“Countrywide Whistle-Blower to Receive More Than $57 Million”

Take this rah-rah piece of news from the New York Times in conjunction with the sad story of Tatiana Cheeks − who sued New York City for wrongful arrest and malicious prosecution and was awarded by a Bronx jury $2 million, which was just taken away by an appellate court panel:

And you do remember what Countrywide did to earn the contempt and opprobrium, um, countrywide, right?

A former Countrywide Financial executive who became a whistle-blower is collecting more than $57 million for helping federal prosecutors force Bank of America to pay a record $16.65 billion penalty in connection with its role in churning out shoddy mortgage and related securities before the financial crisis.

Edward O’Donnell reached an agreement last week with the government that enables him to collect part of the settlement that Bank of America agreed to pay in August in a deal with federal prosecutors and a number of state attorneys general, according to a court filing. The payment to Mr. O’Donnell arises from a federal civil lawsuit he filed under the False Claims Act earlier this year and which Preet Bharara, the United States attorney for Manhattan, joined and used as the basis for pressing Bank of America to reach a deal.

“In my opinion, Edward O’Donnell is the person most responsible for bolstering the bank settlements and holding Wall Street accountable,” said David G. Wasinger, the lawyer for Mr. O’Donnell, who worked at Countrywide from 2003 to 2009.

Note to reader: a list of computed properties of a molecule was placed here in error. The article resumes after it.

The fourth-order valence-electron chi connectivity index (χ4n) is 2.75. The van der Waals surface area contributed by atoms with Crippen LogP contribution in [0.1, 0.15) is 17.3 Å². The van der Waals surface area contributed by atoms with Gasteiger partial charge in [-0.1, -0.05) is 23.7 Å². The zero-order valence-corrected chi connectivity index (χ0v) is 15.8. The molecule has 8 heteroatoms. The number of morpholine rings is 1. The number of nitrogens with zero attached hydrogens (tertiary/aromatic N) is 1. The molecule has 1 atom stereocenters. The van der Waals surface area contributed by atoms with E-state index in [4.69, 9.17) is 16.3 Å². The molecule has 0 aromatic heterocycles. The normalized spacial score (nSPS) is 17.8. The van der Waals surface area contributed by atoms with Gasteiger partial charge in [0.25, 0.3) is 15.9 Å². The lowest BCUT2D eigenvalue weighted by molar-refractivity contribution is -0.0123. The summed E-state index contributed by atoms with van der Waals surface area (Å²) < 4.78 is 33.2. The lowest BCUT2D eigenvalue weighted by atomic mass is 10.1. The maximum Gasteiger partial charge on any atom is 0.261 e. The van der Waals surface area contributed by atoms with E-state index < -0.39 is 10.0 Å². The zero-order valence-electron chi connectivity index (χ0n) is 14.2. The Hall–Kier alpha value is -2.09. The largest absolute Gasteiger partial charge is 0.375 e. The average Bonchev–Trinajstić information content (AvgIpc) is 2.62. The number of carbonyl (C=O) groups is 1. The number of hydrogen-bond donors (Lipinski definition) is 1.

Ms. Cheeks did not have $25 to give Methodist Hospital’s clinic when she went there with her infant child whom she was breast-feeding, but who was not getting enough nourishment. Methodist Hospital turned Ms. Cheeks away because she did not have $25, and her infant did not yet have a Medicaid card, so Ms. Cheeks was not able to get the advice she needed to help her baby and the baby died. And then Ms. Cheeks was arrested − ignorantly and wrongfully − for starving her infant to death.

Congratulations, Mr. O’Donnell, for that heap of money you’re about to get. According to your own lawyer you deserve it. As he will, according to his tacit self-praise, deserve, I’d guess, one-third of that $57 million.


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